Compared to the convertible bond, the share subscription warrant appeared relatively late in France. It was not until the law of 03 January 1983 authorising the issue of bonds with share subscription warrants (OBSA) that it appeared. Subsequently, the law of 14 December 1985 was to authorise the issue of shares with share purchase warrants (ABSA) and of autonomous warrants.
What is a stock purchase warrant?
A share purchase warrant (Warrant) is a security giving its holder the right to subscribe to shares of a company at a fixed price and for a specified period of time. It is a negotiable financial instrument that can be listed on a stock exchange.
The share subscription warrant may be issued by the company independently of any other issues: we speak of autonomous warrants or they may be attached to securities (shares or bonds) issued by the company: ABSA or OBSA.
Four elements make it possible to characterize a warrant from a financial point of view: the share underlying the warrant; the subscription parity, i.e. the number of shares required to obtain a share; the period during which the warrant can be exercised (very exceptionally it can be a date); the price at which the shares can be subscribed.
So how does it work?
As far as its operation is concerned, the holder of share of purchase warrant is not required to exercise his warrant, but only has the option to do so: it may be expected that he will so decide if the share price exceeds the exercise price during the exercise period.
Finally, the bearer shares delivered to the holder who exercises are new shares, which implies the completion of a capital increase by the issuer.
What interests to acquire or issue share warrants (BSAs)?
For the issuer: They allow a company to carry out a deferred capital increase in cash when the warrants mature. The use of the warrant allows shares to be issued at a higher price than would be possible during a normal capital increase even if the cash inflow is delayed.
The issuance of warrants is also an opportunity for the company to give a signal to the market on confidence in the evolution of prices. Vouchers can be a loyalty bonus for shareholders. And finally, the issuance of an autonomous share subscription warrant for an anti-takeover function.
For the investor: The acquisition of a warrant allows its holder to benefit from any speculative gains. The acquirer’s motivation is generally financial, i.e. to benefit from the capital gain effect that can be offered by an exercise price considered low in relation to the possibilities of appreciation of the underlying security. Like tradable options and financial warrants, warrants can be used to boost the profitability of a stock portfolio.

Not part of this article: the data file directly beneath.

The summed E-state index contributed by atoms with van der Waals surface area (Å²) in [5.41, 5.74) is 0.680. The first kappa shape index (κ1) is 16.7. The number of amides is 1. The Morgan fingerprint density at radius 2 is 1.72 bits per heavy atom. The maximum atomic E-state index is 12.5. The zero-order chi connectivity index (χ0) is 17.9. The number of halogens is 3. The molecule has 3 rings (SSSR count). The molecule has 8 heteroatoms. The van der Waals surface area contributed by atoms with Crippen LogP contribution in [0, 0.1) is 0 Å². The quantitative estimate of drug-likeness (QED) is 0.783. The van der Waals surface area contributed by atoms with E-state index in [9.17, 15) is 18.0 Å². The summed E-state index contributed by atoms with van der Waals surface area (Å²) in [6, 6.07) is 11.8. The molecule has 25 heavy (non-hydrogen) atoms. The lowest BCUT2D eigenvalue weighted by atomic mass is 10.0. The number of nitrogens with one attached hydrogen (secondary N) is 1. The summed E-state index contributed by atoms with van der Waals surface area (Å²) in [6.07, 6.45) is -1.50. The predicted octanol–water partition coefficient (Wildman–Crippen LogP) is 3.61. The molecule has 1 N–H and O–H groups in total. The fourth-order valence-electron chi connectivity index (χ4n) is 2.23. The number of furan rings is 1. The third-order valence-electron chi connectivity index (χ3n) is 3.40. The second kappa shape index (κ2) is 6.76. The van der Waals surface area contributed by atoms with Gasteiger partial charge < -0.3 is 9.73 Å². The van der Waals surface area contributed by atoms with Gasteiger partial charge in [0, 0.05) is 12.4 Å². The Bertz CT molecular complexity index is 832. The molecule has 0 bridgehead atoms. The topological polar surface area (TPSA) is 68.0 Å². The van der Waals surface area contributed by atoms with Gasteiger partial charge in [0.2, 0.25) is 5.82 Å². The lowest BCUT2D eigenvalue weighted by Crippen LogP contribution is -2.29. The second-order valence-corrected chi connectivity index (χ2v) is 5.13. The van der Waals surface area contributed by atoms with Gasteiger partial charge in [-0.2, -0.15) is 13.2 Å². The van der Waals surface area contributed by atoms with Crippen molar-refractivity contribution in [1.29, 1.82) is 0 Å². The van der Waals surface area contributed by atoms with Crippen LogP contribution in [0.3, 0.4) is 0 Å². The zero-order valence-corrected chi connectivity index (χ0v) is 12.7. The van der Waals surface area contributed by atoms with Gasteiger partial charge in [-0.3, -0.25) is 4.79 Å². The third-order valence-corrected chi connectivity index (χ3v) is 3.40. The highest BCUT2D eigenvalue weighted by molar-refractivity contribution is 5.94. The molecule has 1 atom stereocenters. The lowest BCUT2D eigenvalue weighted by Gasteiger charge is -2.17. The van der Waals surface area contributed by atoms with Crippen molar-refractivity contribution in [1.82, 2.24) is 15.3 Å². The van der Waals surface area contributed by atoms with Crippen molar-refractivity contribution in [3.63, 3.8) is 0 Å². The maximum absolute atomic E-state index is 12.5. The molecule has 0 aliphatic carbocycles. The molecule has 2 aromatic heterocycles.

Risks related to the issue of share warrants: the risks are of two kinds and are due to unfavourable changes in the conditions for exercising the warrants:
The share price may first of all not keep its promises and never exceed the exercise price before the end of the exercise period. The voucher will not be lifted. Therefore, the capital increase that was planned with the exercise of the warrant will not take place; it is a question of a generally sudden disappearance of the issuer’s equity resources that it will have to face.
The second unfavourable scenario is when the share price rises very sharply. The exercise price will be significantly exceeded and the good exercised. The holders of the warrants will receive a significant capital gain and the capital increase will take place.
In all cases, a reason for dissatisfaction will remain for the issuer: the enrichment of warrant holders will be counterbalanced by the impoverishment of former shareholders who do not hold warrants, who may blame the company for its lack of foresight in defining and calibrating the issuance of OBSAs or ABSAs.
Risks related to holding equity warrants: first of all, it is a fairly high volatility of the warrants as soon as the share price approaches the exercise price; this instability makes it difficult to hedge by purchase/sale of underlying assets. The holder also exposes himself to the risk that the share price will never exceed the exercise price and thus lose his entire investment.
Finally, in most cases, it is exposed to a liquidity risk: the warrants are of course specific to each issue and can under no circumstances be assimilated to pre-existing warrants; their number is therefore always limited to the size of the issue, which is often reduced because of the issuer’s desire not to be overexposed with a conditionally significant capital increase.
Source: Financial, Tax and Legal Engineering 2006/2007 (DALLOZ ACTION)